Plaintiff responds that there is evidence creating a triable issue of fact concerning whether Bronstein acted on account of the content of his speech. This evidence includes: (i) that Bronstein was not aware whether Plaintiff was permitted to be in the building where he hung the posters; (ii) the September 2, 2008 written plan required Plaintiff to, among other things, issue a "formal apology . . . to all parties concerned," issue a "formal statement of retraction . . . indicating that he does not agree with, and regrets the sentiments expressed in the . . . statement, which he promoted, initially, by distributing posters/leaflets at the University Downtown Center that said: 'We will in no way, shape, or form apologize for any harm or inconvenience this poster may cause Binghamton Housing Authority or Binghamton University and their affiliates,'" and end the process of having persons contact the Department of Social Work for perceived wrongs by the Binghamton Housing Authority; and (iii) the September 2, 2008 written plan was issued shortly after the postering incident. Although there are many factors suggesting that Bronstein did not act on account of Plaintiff's speech, looking at the evidence in the light most favorable to Plaintiff, the Court finds that there is a triable issue of fact whether Bronstein acted on account of Plaintiff's speech. In particular, those portions of the September 2, 2008 written plan that required a formal apology, a statement of retraction, and an ending to people complaining to the Social Work Department could be found to have not related solely to the manner and method of Plaintiff's speech, but also to the content of his speech. *fn5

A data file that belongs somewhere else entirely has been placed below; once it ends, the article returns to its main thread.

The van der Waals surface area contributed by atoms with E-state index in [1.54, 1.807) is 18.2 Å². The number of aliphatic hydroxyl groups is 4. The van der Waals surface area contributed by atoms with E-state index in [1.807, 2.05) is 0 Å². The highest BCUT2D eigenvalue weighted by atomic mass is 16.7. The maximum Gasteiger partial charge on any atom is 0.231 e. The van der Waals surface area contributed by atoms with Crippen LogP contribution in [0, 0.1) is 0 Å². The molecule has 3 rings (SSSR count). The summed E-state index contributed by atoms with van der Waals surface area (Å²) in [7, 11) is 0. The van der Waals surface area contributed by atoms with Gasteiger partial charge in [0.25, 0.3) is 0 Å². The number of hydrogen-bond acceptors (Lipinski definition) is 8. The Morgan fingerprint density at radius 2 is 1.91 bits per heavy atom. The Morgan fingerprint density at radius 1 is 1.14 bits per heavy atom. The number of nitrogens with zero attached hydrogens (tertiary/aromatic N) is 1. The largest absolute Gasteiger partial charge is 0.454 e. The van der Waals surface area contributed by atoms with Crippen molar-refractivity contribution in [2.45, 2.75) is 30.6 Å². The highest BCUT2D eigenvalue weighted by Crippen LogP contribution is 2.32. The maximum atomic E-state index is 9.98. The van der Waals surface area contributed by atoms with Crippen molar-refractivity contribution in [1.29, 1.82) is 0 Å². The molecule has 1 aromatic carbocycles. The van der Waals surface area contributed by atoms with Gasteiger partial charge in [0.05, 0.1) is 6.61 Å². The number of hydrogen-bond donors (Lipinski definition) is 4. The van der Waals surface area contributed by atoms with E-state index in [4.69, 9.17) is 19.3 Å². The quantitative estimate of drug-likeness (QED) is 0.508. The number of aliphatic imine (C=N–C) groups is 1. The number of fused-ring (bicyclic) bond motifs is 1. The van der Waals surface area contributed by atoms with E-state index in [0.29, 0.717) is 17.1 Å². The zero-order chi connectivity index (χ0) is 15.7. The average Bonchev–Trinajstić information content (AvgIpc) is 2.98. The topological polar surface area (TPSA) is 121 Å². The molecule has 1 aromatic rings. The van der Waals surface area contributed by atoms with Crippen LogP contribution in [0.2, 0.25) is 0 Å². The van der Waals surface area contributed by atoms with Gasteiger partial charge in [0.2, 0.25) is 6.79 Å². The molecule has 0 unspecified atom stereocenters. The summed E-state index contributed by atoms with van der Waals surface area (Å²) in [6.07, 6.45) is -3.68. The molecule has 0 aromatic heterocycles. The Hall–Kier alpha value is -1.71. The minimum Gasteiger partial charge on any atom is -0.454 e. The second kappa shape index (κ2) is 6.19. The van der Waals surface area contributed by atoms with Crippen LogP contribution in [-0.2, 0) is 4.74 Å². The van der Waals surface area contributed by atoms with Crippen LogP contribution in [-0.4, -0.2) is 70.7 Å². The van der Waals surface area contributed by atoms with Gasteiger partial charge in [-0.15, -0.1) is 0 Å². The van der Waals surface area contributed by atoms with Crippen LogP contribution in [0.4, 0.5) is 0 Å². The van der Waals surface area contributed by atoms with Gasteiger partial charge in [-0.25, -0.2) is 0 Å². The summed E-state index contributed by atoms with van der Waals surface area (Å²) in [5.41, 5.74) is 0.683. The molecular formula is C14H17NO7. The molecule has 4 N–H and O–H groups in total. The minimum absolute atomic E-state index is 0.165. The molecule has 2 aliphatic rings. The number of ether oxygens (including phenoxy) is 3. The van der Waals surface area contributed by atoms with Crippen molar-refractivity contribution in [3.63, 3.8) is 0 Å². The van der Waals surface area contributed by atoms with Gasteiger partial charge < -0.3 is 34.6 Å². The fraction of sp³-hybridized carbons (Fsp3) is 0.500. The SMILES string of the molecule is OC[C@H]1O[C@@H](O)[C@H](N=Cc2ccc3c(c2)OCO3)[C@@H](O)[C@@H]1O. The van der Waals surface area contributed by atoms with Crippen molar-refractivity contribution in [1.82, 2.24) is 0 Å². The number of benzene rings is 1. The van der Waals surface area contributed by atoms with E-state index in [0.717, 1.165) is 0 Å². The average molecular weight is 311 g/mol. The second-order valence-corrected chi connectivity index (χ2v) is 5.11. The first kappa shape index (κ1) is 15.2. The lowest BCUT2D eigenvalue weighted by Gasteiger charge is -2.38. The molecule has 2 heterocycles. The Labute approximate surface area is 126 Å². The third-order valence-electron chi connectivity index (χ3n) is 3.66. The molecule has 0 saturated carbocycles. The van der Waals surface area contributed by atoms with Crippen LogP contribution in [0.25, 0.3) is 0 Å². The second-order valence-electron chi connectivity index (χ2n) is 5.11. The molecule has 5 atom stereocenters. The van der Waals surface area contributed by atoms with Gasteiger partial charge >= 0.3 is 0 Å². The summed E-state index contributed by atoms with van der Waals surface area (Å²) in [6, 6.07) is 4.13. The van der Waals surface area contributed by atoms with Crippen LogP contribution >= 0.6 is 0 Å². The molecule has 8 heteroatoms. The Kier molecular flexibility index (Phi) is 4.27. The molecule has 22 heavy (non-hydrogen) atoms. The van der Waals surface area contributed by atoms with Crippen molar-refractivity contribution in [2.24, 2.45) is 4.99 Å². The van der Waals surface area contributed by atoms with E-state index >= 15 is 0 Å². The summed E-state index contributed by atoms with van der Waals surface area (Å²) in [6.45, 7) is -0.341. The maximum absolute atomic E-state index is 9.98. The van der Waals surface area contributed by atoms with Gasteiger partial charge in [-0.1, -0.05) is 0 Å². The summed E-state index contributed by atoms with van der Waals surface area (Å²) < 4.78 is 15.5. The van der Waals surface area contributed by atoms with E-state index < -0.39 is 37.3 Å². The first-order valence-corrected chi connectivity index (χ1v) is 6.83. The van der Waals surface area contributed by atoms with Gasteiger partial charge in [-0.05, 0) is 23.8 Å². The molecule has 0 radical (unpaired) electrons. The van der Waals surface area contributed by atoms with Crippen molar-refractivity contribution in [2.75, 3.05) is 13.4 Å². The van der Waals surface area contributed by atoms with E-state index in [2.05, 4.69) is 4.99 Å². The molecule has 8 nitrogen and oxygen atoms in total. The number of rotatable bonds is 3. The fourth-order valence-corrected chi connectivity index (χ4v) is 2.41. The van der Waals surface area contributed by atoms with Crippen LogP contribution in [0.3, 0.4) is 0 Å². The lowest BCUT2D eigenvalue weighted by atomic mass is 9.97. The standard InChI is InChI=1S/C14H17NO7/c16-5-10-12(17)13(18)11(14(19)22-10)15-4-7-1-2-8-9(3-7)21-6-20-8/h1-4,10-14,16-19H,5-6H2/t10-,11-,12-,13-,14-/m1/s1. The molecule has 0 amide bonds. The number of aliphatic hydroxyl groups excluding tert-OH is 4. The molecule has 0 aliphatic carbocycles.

b. Whether There Was A Chilling Effect on Plaintiff's Speech

Bronstein next contends that her actions did not chill Plaintiff's speech. As noted, to succeed on his First Amendment claim, Plaintiff must demonstrate that Bronstein's action chilled his speech. This does not require proof that Plaintiff was silenced, but that Bronstein's actions had an actual, non-speculative deterrent effect. Colombo v. O'Connell, 310 F.3d 115, 117 (2d Cir. 2002). There must be an actual, potential chilling of Plaintiff's speech; not a chilling of the speech of a person of ordinary firmness. Zherka, 634 F.3d at 647 n.9. "Where a party can show no change in his behavior, he has . . . shown no chilling of his First Amendment right to free speech." Curley v. Village of Suffern, 268 F.3d 65, 73 (2d Cir. 2001).